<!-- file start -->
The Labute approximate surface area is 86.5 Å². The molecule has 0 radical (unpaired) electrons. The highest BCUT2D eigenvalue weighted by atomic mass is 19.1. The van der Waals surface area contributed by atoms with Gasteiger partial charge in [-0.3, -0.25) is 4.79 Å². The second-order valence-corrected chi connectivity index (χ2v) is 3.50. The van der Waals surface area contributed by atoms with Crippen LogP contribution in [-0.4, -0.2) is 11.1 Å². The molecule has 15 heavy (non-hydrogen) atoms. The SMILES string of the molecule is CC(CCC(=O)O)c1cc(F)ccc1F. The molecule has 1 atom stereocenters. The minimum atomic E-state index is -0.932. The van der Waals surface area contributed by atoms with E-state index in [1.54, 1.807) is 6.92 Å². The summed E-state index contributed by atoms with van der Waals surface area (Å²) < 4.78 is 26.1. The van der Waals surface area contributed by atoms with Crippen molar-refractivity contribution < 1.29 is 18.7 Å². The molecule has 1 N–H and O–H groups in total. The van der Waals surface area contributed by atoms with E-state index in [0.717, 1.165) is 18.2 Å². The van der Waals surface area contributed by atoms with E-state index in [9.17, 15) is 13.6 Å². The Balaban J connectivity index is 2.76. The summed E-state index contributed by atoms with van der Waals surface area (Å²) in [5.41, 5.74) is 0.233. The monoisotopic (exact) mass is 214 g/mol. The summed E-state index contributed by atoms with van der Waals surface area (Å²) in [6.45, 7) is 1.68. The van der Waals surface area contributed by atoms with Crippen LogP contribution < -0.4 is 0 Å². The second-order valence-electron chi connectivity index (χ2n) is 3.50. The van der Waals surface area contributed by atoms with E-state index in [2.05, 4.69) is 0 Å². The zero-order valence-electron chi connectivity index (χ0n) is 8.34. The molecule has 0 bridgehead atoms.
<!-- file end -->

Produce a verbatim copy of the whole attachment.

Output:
The Labute approximate surface area is 86.5 Å². The molecule has 0 radical (unpaired) electrons. The highest BCUT2D eigenvalue weighted by atomic mass is 19.1. The van der Waals surface area contributed by atoms with Gasteiger partial charge in [-0.3, -0.25) is 4.79 Å². The second-order valence-corrected chi connectivity index (χ2v) is 3.50. The van der Waals surface area contributed by atoms with Crippen LogP contribution in [-0.4, -0.2) is 11.1 Å². The molecule has 15 heavy (non-hydrogen) atoms. The SMILES string of the molecule is CC(CCC(=O)O)c1cc(F)ccc1F. The molecule has 1 atom stereocenters. The minimum atomic E-state index is -0.932. The van der Waals surface area contributed by atoms with E-state index in [1.54, 1.807) is 6.92 Å². The summed E-state index contributed by atoms with van der Waals surface area (Å²) < 4.78 is 26.1. The van der Waals surface area contributed by atoms with Crippen molar-refractivity contribution < 1.29 is 18.7 Å². The molecule has 1 N–H and O–H groups in total. The van der Waals surface area contributed by atoms with E-state index in [0.717, 1.165) is 18.2 Å². The van der Waals surface area contributed by atoms with E-state index in [9.17, 15) is 13.6 Å². The Balaban J connectivity index is 2.76. The summed E-state index contributed by atoms with van der Waals surface area (Å²) in [5.41, 5.74) is 0.233. The monoisotopic (exact) mass is 214 g/mol. The summed E-state index contributed by atoms with van der Waals surface area (Å²) in [6.45, 7) is 1.68. The van der Waals surface area contributed by atoms with Crippen LogP contribution < -0.4 is 0 Å². The second-order valence-electron chi connectivity index (χ2n) is 3.50. The van der Waals surface area contributed by atoms with E-state index in [2.05, 4.69) is 0 Å². The zero-order valence-electron chi connectivity index (χ0n) is 8.34. The molecule has 0 bridgehead atoms.